Home   Chapter Home   Jobs   Conferences   Fellowships   Books



Advertisement

Liver and intrahepatic bile ducts-nontumor

Biliary tract disease

Primary sclerosing cholangitis


Reviewers: Komal Arora, M.D. (see Reviewers page)
Revised: 15 May 2012, last major update May 2012
Copyright: (c) 2004-2012, PathologyOutlines.com, Inc.

General
=========================================================================

● 65% men, usually under 45 years
● Possibly autoimmune, 50-70% also have inflammatory bowel disease (particularly ulcerative colitis, although only 4% with ulcerative colitis have primary sclerosing cholangitis)
Secondary sclerosing cholangitis: due to stones, prior surgery
Symptoms: fatigue, pruritis, jaundice, right upper quadrant pain / tenderness
● Increased risk for cholangiocarcinoma
● End stage disease is associated with hyperplasia of glands of extrahepatic bile ducts, with low incidence of dysplasia and adenocarcinoma (Am J Surg Pathol 2003;27:349, Am J Surg Pathol 2010;34:27)
Xray: beading of barium column in cholangiogram due to irregular strictures and dilations of affected bile ducts
● PSC with tissue IgG4 positivity has a more aggressive clinical course (shorter time to transplant, higher likelihood of recurrence) than IgG4 negative PSC (Am J Surg Pathol 2010;34:88)

Laboratory
=========================================================================

● Elevated alkaline phosphatase, IgM, IgG
● Variable bilirubin
● 2/3 are p-ANCA positive (also positive in ulcerative colitis without PSC)
● Negative antimitochondrial antibody

Treatment
=========================================================================

● Liver transplant since no effective medical therapy (associated with autoimmune liver disease in 42% and recurrence in 33%, Hum Pathol 2003;34:1127)

Gross description
=========================================================================

● Periductal portal tract fibrosis, segmental stenosis of extrahepatic and intrahepatic bile ducts

Gross images
=========================================================================



Liver with white fibrous cords

Micro description
=========================================================================

● Fibrosing cholangitis of intra- and extrahepatic bile ducts (large and small) with lymphocytic infiltration
● Progressive atrophy of bile duct epithelium and obliteration of the lumen, diffuse bile ductular proliferation
● “Onion skin” fibrosis around affected ducts, which later disappear, leaving cord-like fibrous scar
● Remaining ducts are ectatic and inflamed, often elongated; variable portal eosinophils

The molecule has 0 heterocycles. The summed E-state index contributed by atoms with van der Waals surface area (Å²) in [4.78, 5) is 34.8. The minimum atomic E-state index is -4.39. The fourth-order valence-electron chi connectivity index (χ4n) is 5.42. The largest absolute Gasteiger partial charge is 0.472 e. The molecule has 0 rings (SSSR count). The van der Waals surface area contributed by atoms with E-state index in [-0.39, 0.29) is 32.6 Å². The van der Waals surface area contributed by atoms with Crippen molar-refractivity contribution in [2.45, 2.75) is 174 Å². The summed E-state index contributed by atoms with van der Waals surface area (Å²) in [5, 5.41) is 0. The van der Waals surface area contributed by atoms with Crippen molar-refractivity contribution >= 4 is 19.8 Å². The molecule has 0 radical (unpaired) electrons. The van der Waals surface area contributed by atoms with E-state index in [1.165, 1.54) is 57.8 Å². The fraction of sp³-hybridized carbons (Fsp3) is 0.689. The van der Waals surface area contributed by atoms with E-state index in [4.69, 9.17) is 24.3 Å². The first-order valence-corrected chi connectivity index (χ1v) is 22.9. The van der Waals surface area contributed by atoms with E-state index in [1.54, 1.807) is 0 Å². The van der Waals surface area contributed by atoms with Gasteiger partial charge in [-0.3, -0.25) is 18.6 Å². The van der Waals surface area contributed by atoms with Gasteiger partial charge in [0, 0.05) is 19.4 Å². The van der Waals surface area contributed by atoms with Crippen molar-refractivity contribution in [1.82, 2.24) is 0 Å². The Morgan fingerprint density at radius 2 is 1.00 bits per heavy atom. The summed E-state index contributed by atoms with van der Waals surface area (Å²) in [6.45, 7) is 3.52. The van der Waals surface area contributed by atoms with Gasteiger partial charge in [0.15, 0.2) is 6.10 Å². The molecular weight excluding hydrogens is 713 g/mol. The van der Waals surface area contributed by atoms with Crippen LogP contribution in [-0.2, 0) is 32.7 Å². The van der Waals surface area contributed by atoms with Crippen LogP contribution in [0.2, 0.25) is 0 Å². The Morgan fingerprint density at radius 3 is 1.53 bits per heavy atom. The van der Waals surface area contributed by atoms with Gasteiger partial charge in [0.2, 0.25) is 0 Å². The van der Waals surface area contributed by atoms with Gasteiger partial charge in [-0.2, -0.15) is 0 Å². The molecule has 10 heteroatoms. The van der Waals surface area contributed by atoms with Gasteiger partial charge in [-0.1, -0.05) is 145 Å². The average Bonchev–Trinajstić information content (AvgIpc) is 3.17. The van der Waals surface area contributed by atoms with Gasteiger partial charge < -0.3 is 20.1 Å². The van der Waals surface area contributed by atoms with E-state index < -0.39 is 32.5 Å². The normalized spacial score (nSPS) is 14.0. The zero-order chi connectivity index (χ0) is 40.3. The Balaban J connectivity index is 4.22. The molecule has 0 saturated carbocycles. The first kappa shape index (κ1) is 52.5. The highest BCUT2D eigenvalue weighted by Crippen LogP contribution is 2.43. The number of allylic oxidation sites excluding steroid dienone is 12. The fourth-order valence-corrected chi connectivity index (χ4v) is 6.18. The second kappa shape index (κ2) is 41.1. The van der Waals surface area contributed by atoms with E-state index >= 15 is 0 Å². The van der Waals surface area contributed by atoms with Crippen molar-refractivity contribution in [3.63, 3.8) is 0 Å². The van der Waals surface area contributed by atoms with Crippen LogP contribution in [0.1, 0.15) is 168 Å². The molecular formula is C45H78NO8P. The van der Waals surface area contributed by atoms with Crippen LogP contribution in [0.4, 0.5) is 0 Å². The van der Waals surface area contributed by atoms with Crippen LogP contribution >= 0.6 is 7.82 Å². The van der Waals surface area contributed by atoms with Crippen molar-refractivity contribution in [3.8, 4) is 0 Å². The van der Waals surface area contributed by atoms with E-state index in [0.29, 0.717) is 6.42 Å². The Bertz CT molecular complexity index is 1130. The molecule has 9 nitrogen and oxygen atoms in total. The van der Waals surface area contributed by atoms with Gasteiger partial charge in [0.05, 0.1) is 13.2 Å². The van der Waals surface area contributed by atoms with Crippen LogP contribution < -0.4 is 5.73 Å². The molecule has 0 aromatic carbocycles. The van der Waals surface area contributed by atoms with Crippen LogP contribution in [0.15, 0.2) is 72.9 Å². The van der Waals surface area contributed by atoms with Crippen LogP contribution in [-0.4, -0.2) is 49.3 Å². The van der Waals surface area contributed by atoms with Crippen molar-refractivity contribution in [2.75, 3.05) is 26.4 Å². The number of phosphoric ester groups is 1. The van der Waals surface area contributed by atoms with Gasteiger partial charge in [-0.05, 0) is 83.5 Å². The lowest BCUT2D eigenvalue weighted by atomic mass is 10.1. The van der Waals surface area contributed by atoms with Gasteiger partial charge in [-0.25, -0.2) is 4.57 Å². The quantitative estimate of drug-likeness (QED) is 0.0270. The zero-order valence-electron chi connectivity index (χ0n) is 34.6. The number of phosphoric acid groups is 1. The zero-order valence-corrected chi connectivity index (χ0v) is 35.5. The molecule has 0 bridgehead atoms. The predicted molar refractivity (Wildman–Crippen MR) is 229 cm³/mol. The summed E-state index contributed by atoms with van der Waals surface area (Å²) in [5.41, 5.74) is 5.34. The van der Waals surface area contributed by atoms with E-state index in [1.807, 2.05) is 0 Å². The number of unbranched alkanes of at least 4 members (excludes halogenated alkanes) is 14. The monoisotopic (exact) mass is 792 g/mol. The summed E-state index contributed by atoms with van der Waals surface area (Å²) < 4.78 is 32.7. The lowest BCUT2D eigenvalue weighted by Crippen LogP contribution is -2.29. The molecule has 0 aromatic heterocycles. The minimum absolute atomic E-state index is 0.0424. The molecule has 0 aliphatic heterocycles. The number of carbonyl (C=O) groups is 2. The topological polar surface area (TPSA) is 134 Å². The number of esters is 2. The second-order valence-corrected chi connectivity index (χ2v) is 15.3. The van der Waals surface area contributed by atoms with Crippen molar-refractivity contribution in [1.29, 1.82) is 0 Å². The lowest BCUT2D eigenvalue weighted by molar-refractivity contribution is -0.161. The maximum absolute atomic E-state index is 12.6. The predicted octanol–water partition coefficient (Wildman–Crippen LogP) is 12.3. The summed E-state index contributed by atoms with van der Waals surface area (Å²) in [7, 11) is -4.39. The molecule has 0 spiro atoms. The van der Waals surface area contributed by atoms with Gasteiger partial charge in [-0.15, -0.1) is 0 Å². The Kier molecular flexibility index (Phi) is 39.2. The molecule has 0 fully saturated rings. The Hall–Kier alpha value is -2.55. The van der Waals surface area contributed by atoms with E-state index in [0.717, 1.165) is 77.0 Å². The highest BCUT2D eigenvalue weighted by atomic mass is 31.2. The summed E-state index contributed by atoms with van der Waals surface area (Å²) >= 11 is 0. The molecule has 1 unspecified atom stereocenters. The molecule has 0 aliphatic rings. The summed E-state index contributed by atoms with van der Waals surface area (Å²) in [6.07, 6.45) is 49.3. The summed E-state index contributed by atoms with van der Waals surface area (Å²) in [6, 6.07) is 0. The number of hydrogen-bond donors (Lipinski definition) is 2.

● Cirrhotic nodules, when present, have “jigsaw” pattern due to portal to portal nature of fibrosis; also sclerosis and prominent lymphoid aggregates in gallbladder
● Post-transplant recurrences exhibit bile duct structuring and nonspecific autoimmune hepatitis with variable fibrosis

Staging
=========================================================================

1. Inflammation without expansion of portal tracts or piecemeal necrosis
2. Piecemeal necrosis or fibrosis without bridging
3. Bridging necrosis or fibrosis
4. Cirrhosis

Micro images
=========================================================================


       
Bile duct with marked periductal sclerosis


Interlobular bile duct with periductal and concentric fibrosis, scar at site of missing bile duct,
presence of copper (Orcein stain) shows chronic cholestasis


Differential diagnosis
=========================================================================

● Primary biliary cirrhosis (florid duct lesions, not fibrous-obliterative lesions), chronic viral hepatitis (more prominent lymphocytic infiltrate and less periportal copper deposition), cholangiocarcinoma (may have similar radiologic findings)

End of Liver and intrahepatic bile ducts-nontumor > Biliary tract disease > Primary sclerosing cholangitis


This information is intended for physicians and related personnel, who understand that medical information is often imperfect, and must be interpreted in the context of a patient's clinical data using reasonable medical judgment. This website should not be used as a substitute for the advice of a licensed physician.

All information on this website is protected by copyright of PathologyOutlines.com, Inc. Information from third parties may also be protected by copyright. Please contact us at copyrightPathOut@gmail.com with any questions (click here for other contact information).